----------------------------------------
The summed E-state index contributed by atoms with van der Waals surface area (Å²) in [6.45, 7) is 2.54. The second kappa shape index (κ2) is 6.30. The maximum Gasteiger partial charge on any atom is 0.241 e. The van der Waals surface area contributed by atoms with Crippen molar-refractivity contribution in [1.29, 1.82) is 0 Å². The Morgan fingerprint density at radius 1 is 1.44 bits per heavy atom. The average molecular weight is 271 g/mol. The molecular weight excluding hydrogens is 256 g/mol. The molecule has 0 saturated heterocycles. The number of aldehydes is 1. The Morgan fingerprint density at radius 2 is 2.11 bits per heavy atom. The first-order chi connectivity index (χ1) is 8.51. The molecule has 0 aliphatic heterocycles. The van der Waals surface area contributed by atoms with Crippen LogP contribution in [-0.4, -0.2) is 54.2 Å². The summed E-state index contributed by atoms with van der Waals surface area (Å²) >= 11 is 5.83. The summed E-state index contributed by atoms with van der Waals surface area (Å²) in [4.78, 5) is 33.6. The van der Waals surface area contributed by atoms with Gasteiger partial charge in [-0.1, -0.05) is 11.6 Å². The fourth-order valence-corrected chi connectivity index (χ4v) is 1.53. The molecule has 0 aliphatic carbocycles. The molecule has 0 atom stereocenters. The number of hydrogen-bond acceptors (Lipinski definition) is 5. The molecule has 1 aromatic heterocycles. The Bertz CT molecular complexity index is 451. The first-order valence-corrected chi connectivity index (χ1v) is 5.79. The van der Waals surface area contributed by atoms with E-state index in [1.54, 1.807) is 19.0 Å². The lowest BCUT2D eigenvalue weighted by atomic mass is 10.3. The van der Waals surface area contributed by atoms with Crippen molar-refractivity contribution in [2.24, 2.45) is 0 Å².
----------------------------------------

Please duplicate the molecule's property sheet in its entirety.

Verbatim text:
The summed E-state index contributed by atoms with van der Waals surface area (Å²) in [6.45, 7) is 2.54. The second kappa shape index (κ2) is 6.30. The maximum Gasteiger partial charge on any atom is 0.241 e. The van der Waals surface area contributed by atoms with Crippen molar-refractivity contribution in [1.29, 1.82) is 0 Å². The Morgan fingerprint density at radius 1 is 1.44 bits per heavy atom. The average molecular weight is 271 g/mol. The molecular weight excluding hydrogens is 256 g/mol. The molecule has 0 saturated heterocycles. The number of aldehydes is 1. The Morgan fingerprint density at radius 2 is 2.11 bits per heavy atom. The first-order chi connectivity index (χ1) is 8.51. The molecule has 0 aliphatic heterocycles. The van der Waals surface area contributed by atoms with Crippen LogP contribution in [-0.4, -0.2) is 54.2 Å². The summed E-state index contributed by atoms with van der Waals surface area (Å²) >= 11 is 5.83. The summed E-state index contributed by atoms with van der Waals surface area (Å²) in [4.78, 5) is 33.6. The van der Waals surface area contributed by atoms with Gasteiger partial charge in [-0.1, -0.05) is 11.6 Å². The fourth-order valence-corrected chi connectivity index (χ4v) is 1.53. The molecule has 0 aliphatic carbocycles. The molecule has 0 atom stereocenters. The number of hydrogen-bond acceptors (Lipinski definition) is 5. The molecule has 1 aromatic heterocycles. The Bertz CT molecular complexity index is 451. The first-order valence-corrected chi connectivity index (χ1v) is 5.79. The van der Waals surface area contributed by atoms with E-state index in [1.54, 1.807) is 19.0 Å². The lowest BCUT2D eigenvalue weighted by atomic mass is 10.3. The van der Waals surface area contributed by atoms with Crippen molar-refractivity contribution in [2.24, 2.45) is 0 Å².